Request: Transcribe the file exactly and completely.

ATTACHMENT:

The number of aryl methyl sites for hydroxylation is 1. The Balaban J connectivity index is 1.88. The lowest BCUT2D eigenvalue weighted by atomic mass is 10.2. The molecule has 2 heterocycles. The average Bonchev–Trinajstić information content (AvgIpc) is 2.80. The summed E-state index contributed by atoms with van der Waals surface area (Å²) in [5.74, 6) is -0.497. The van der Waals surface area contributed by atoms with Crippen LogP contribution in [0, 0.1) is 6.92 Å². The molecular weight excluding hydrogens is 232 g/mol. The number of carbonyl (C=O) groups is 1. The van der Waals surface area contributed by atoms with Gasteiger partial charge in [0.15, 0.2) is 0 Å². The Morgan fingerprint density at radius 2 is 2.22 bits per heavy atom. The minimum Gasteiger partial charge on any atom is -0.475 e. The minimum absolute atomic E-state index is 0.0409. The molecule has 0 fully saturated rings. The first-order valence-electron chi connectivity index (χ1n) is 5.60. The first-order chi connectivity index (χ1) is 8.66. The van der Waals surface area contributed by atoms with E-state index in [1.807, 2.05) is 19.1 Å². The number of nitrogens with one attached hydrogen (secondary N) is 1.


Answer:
The number of aryl methyl sites for hydroxylation is 1. The Balaban J connectivity index is 1.88. The lowest BCUT2D eigenvalue weighted by atomic mass is 10.2. The molecule has 2 heterocycles. The average Bonchev–Trinajstić information content (AvgIpc) is 2.80. The summed E-state index contributed by atoms with van der Waals surface area (Å²) in [5.74, 6) is -0.497. The van der Waals surface area contributed by atoms with Crippen LogP contribution in [0, 0.1) is 6.92 Å². The molecular weight excluding hydrogens is 232 g/mol. The number of carbonyl (C=O) groups is 1. The van der Waals surface area contributed by atoms with Gasteiger partial charge in [0.15, 0.2) is 0 Å². The Morgan fingerprint density at radius 2 is 2.22 bits per heavy atom. The minimum Gasteiger partial charge on any atom is -0.475 e. The minimum absolute atomic E-state index is 0.0409. The molecule has 0 fully saturated rings. The first-order valence-electron chi connectivity index (χ1n) is 5.60. The first-order chi connectivity index (χ1) is 8.66. The van der Waals surface area contributed by atoms with E-state index in [1.807, 2.05) is 19.1 Å². The number of nitrogens with one attached hydrogen (secondary N) is 1.